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Buildings and property: Church maintenance & inspection

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Caring for a church building through a well-planned maintenance regime is an excellent way to save money and to ensure your church remains an inviting place to spend time. Some specific guidance relating to regular maintenance matters can be found through this page. Other valuable sources of advice include the ChurchCare and Maintenance Co-operatives websites.

Many maintenance tasks can be carried out with archdeacon’s consent and do not require faculty consent. More information can be found here.

Articles on maintaining and protecting your building, and caring for your churchyard are available here:

Inspection of Churches

Church buildings are inspected every five years by an appointed ‘quinquennial inspector’. The purpose of the inspection is to create a record of the building’s condition, and to identify all the maintenance and repair priorities which will require attention over the following five years.

The appointment of a quinquennial inspector to a parish is carried out by the DAC, though the process relies on the nomination of a preferred candidate from the PCC. Candidates are drawn from a list of approved inspectors, all of whom have been assessed at interview. All inspectors are either architects or surveyors with relevant experience in historic and/or ecclesiastical buildings.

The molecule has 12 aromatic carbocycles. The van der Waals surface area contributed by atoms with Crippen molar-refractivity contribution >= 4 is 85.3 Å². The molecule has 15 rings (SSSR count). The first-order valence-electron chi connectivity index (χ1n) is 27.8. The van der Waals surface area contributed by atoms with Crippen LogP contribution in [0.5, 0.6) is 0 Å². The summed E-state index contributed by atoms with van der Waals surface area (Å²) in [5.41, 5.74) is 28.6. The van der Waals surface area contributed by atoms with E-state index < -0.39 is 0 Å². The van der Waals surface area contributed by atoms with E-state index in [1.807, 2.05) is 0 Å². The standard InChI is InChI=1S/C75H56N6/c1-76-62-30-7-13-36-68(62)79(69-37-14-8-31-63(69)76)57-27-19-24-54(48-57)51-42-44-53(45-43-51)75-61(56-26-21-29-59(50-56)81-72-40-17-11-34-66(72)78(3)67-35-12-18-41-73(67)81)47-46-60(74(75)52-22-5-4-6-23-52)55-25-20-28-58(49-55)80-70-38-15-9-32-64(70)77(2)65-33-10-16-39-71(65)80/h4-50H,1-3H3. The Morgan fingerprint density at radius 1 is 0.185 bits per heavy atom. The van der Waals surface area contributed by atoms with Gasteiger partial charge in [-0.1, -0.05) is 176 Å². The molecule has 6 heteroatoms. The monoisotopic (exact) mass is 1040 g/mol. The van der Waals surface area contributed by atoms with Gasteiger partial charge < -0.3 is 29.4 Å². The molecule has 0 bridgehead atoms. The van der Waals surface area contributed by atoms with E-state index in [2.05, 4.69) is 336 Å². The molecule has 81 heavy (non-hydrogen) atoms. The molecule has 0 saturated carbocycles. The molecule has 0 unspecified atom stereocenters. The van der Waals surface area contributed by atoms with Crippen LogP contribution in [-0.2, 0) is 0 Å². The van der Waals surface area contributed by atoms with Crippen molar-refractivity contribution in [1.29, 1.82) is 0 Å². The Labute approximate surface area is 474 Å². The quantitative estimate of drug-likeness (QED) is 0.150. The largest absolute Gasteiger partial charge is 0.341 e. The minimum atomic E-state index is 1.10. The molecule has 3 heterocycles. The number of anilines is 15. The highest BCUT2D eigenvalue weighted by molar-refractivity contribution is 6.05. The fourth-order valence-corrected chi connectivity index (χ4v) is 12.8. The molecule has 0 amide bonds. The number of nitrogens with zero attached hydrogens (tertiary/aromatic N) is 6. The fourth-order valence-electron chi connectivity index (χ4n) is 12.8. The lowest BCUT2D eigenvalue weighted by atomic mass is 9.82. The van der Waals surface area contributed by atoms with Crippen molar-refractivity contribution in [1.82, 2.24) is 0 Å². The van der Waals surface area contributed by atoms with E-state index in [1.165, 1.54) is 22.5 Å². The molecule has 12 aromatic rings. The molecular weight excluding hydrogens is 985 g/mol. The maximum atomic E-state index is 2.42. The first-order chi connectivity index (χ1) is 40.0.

Gutter Maintenance Programme

The Diocese of London has been operating the Gutter Maintenance Programme since 2007. Members pay a set fee for gutter clearance and high-level maintenance. Because the programme has a large membership, we are able to operate an economy of scale which ensures these services are delivered at a low price. To avoid the high cost of damage caused by water ingress, every church should make sure its rainwater disposal system is kept clear. More information on the programme and how to join is available here.

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